We are providing a triple perspective on contemporary Indian art, explains Geetha Mehra, the energetic director of the Synergy Art Foundation. The occasion was the recent opening of Synergy’s art season in Bombay with a grand, three-part exhibition at the Sakshi Gallery.
The exhibition included the appropriately named show Prologue: a tantalising curtain raiser on future shows displaying the works of 14 artists, a composite show called Heads, with contributions from the India’s leading sculptors and a mini retrospective of Somnath Hore’s drawings, graphics and paintings.
Somnath Hore is Mehra’s most sensational catch. Hore had not exhibited in Bombay for several years: his last show at the Gallery Chemould is now a very faint memory. Art Heritage of New Delhi had promoted a Hore exhibition way back in its 1983-84 season. Mehra actually went to Santiniketan to meet the veteran artist and curate the selection to be shown in Bombay.
Totally self-effacing, Hore shot into the limelight last year when the Madhya Pradesh government selected him for the prestigious Kalidas Saman. Earlier, he had also been in the news with the release by Seagull Books of Calcutta of a collection of his sketches and diary entries.
In the mini-retrospective, Hore’s series of prints called Wounds which has been presented on stark white paper was inspired by his early experience of the 1943 Bengal famine. Equally traumatic was the drama of communal riots in Calcutta in 1946 - a subject that strikes a sad note in many contemporary viewers in the aftermath of Ayodhya. “There was panic and terror among the common people.” Hore wrote of those days. “Wounds are what I saw everywhere. A scarred tree, a road gouged by a truck tyre, a man knifed for no visible or rational reason…”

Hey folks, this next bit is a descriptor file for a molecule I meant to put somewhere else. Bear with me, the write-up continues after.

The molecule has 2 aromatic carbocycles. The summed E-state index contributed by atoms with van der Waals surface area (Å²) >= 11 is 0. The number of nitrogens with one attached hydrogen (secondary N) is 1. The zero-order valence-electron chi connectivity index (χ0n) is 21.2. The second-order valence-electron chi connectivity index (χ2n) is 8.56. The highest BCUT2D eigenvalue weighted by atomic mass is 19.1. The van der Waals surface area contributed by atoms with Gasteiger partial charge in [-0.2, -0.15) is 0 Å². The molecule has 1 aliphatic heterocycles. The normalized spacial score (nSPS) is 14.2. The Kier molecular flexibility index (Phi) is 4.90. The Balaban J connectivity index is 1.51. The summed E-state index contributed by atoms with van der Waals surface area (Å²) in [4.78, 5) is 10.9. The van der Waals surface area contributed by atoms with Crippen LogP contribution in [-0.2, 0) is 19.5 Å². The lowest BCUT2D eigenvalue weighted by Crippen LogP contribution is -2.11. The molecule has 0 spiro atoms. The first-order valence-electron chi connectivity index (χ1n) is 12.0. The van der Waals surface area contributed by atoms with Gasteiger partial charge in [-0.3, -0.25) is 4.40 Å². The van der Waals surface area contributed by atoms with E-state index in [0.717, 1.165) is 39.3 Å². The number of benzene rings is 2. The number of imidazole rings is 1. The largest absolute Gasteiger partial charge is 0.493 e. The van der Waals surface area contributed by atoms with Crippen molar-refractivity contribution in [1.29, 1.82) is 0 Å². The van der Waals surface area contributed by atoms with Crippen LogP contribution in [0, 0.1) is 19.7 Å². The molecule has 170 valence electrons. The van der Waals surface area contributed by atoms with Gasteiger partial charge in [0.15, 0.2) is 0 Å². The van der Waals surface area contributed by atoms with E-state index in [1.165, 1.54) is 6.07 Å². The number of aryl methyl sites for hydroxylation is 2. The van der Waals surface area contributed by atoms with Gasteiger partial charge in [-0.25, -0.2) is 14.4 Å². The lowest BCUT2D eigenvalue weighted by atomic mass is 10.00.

Rather than concentrate on the surrounding objects, Hore focused all his agony on the phenomenon of the wounds.
The process of Hore’s selection for the Kalidas Samman was recalled by K.G.Subramanyan, who was a member of the jury. Subramanyan, or “Mani” as the scholar -artist is called by his many students and admirers, had been Hore’s colleague at Santiniketan and was sharply aware that he had to be scrupulously objective.
However, Hore’s drawings particularly those which portray human skeletons as scarecrows expressed such universal sentiments that the utter propriety of selecting him for the award was well established.
Says Chandra Doshi, one of Hore’s former students and currently co-director of Bombay’s Gallery 7: “Hore is rooted in the teachings of his elders especially Benode Bihari Mukerjee and Ramkinker Baij. He is a unique combination of a humanist and experimentalist. He is an innovator par excellence and he tried to instil in all of us, his students at Santiniketan, the spirit of enquiry and exploration.”
The section called Heads in the Sakshi exhibition is impressive as it has been imaginatively curated. All the contributing sculptors are well known: Latika Katt, G.Ravinder Reddy, Ved Nayar and Himmat Shah.
Latika Katt offers a series of innovation heads in bronze and papier mache, which conjure up memoires of her past efforts in bronze; the heads of Bendre, Nerhu, Mulk Raj Anand, Ramkinker Baji and Jeram Patel.
“My experimental work is of course in a totally different vein, “says Katt, who has worked in Yugoslavia and Canada and several other countries in the western hemisphere. “I like to study natural phenomena and learn from the texture of live and dead things.” Her intriguing animal skull in papier mache with a network of rough lines is worth studying, as also her idea of hanging papier mache heads by a trellis-like ‘rope’ structure.